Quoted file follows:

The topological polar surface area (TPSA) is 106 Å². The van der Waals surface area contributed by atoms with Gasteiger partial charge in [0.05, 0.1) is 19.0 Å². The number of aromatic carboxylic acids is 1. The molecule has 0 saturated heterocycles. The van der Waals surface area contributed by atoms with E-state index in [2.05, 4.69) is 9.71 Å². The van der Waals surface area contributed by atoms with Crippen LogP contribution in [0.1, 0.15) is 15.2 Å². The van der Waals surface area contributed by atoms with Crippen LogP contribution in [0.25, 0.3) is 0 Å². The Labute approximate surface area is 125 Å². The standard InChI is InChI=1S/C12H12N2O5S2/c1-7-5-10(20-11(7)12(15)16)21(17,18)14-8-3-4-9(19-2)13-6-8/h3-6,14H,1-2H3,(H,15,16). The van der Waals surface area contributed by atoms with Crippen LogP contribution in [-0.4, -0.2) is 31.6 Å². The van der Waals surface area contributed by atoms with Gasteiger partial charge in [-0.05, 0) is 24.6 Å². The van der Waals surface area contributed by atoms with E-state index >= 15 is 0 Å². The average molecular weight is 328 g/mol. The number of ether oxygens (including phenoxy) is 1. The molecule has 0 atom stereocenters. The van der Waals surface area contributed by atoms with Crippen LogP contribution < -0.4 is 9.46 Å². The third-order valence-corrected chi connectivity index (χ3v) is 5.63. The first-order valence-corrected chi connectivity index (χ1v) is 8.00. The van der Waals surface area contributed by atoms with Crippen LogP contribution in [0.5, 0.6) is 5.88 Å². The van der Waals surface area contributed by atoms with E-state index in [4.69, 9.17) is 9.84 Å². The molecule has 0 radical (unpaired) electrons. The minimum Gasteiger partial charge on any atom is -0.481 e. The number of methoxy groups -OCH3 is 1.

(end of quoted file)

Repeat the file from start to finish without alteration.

The topological polar surface area (TPSA) is 106 Å². The van der Waals surface area contributed by atoms with Gasteiger partial charge in [0.05, 0.1) is 19.0 Å². The number of aromatic carboxylic acids is 1. The molecule has 0 saturated heterocycles. The van der Waals surface area contributed by atoms with E-state index in [2.05, 4.69) is 9.71 Å². The van der Waals surface area contributed by atoms with Crippen LogP contribution in [0.1, 0.15) is 15.2 Å². The van der Waals surface area contributed by atoms with Crippen LogP contribution in [0.25, 0.3) is 0 Å². The Labute approximate surface area is 125 Å². The standard InChI is InChI=1S/C12H12N2O5S2/c1-7-5-10(20-11(7)12(15)16)21(17,18)14-8-3-4-9(19-2)13-6-8/h3-6,14H,1-2H3,(H,15,16). The van der Waals surface area contributed by atoms with Crippen LogP contribution in [-0.4, -0.2) is 31.6 Å². The van der Waals surface area contributed by atoms with Gasteiger partial charge in [-0.05, 0) is 24.6 Å². The van der Waals surface area contributed by atoms with E-state index >= 15 is 0 Å². The average molecular weight is 328 g/mol. The number of ether oxygens (including phenoxy) is 1. The molecule has 0 atom stereocenters. The van der Waals surface area contributed by atoms with Crippen LogP contribution < -0.4 is 9.46 Å². The third-order valence-corrected chi connectivity index (χ3v) is 5.63. The first-order valence-corrected chi connectivity index (χ1v) is 8.00. The van der Waals surface area contributed by atoms with Crippen LogP contribution in [0.5, 0.6) is 5.88 Å². The van der Waals surface area contributed by atoms with E-state index in [4.69, 9.17) is 9.84 Å². The molecule has 0 radical (unpaired) electrons. The minimum Gasteiger partial charge on any atom is -0.481 e. The number of methoxy groups -OCH3 is 1.